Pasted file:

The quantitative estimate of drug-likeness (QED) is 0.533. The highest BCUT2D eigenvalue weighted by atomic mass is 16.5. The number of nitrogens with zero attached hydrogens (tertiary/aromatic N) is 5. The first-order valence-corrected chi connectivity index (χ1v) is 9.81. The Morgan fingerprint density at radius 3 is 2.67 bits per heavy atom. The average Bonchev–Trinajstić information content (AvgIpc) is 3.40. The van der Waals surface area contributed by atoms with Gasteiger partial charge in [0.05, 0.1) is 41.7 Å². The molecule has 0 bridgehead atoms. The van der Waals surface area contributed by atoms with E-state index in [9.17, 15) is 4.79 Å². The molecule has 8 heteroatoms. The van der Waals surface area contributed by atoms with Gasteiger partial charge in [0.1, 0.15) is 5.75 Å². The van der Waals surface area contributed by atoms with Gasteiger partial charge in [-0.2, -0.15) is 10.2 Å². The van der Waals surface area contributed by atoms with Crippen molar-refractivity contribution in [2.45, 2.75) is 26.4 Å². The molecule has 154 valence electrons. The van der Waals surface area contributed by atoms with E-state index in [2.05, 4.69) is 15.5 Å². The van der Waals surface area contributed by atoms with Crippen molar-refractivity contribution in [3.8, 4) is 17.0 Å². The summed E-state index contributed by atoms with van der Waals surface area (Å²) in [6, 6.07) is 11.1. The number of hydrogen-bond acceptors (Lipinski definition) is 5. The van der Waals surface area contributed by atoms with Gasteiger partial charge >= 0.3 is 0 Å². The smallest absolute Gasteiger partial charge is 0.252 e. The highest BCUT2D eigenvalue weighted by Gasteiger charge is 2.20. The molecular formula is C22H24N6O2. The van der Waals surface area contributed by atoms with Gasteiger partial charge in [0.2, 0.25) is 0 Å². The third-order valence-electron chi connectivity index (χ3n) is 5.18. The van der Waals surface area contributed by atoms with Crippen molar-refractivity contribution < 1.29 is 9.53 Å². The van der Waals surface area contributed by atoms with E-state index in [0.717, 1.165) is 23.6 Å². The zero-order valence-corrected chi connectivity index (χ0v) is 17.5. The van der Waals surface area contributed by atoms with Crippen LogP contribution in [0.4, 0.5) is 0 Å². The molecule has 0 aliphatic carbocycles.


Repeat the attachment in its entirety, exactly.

The quantitative estimate of drug-likeness (QED) is 0.533. The highest BCUT2D eigenvalue weighted by atomic mass is 16.5. The number of nitrogens with zero attached hydrogens (tertiary/aromatic N) is 5. The first-order valence-corrected chi connectivity index (χ1v) is 9.81. The Morgan fingerprint density at radius 3 is 2.67 bits per heavy atom. The average Bonchev–Trinajstić information content (AvgIpc) is 3.40. The van der Waals surface area contributed by atoms with Gasteiger partial charge in [0.05, 0.1) is 41.7 Å². The molecule has 0 bridgehead atoms. The van der Waals surface area contributed by atoms with E-state index in [9.17, 15) is 4.79 Å². The molecule has 8 heteroatoms. The van der Waals surface area contributed by atoms with Gasteiger partial charge in [0.1, 0.15) is 5.75 Å². The van der Waals surface area contributed by atoms with Gasteiger partial charge in [-0.2, -0.15) is 10.2 Å². The van der Waals surface area contributed by atoms with Crippen molar-refractivity contribution in [2.45, 2.75) is 26.4 Å². The molecule has 154 valence electrons. The van der Waals surface area contributed by atoms with E-state index in [2.05, 4.69) is 15.5 Å². The van der Waals surface area contributed by atoms with Crippen molar-refractivity contribution in [3.8, 4) is 17.0 Å². The summed E-state index contributed by atoms with van der Waals surface area (Å²) in [6, 6.07) is 11.1. The number of hydrogen-bond acceptors (Lipinski definition) is 5. The van der Waals surface area contributed by atoms with Gasteiger partial charge >= 0.3 is 0 Å². The smallest absolute Gasteiger partial charge is 0.252 e. The highest BCUT2D eigenvalue weighted by Gasteiger charge is 2.20. The molecular formula is C22H24N6O2. The van der Waals surface area contributed by atoms with Gasteiger partial charge in [0.2, 0.25) is 0 Å². The third-order valence-electron chi connectivity index (χ3n) is 5.18. The van der Waals surface area contributed by atoms with Crippen molar-refractivity contribution < 1.29 is 9.53 Å². The van der Waals surface area contributed by atoms with E-state index in [0.717, 1.165) is 23.6 Å². The zero-order valence-corrected chi connectivity index (χ0v) is 17.5. The van der Waals surface area contributed by atoms with Crippen LogP contribution in [0.4, 0.5) is 0 Å². The molecule has 0 aliphatic carbocycles.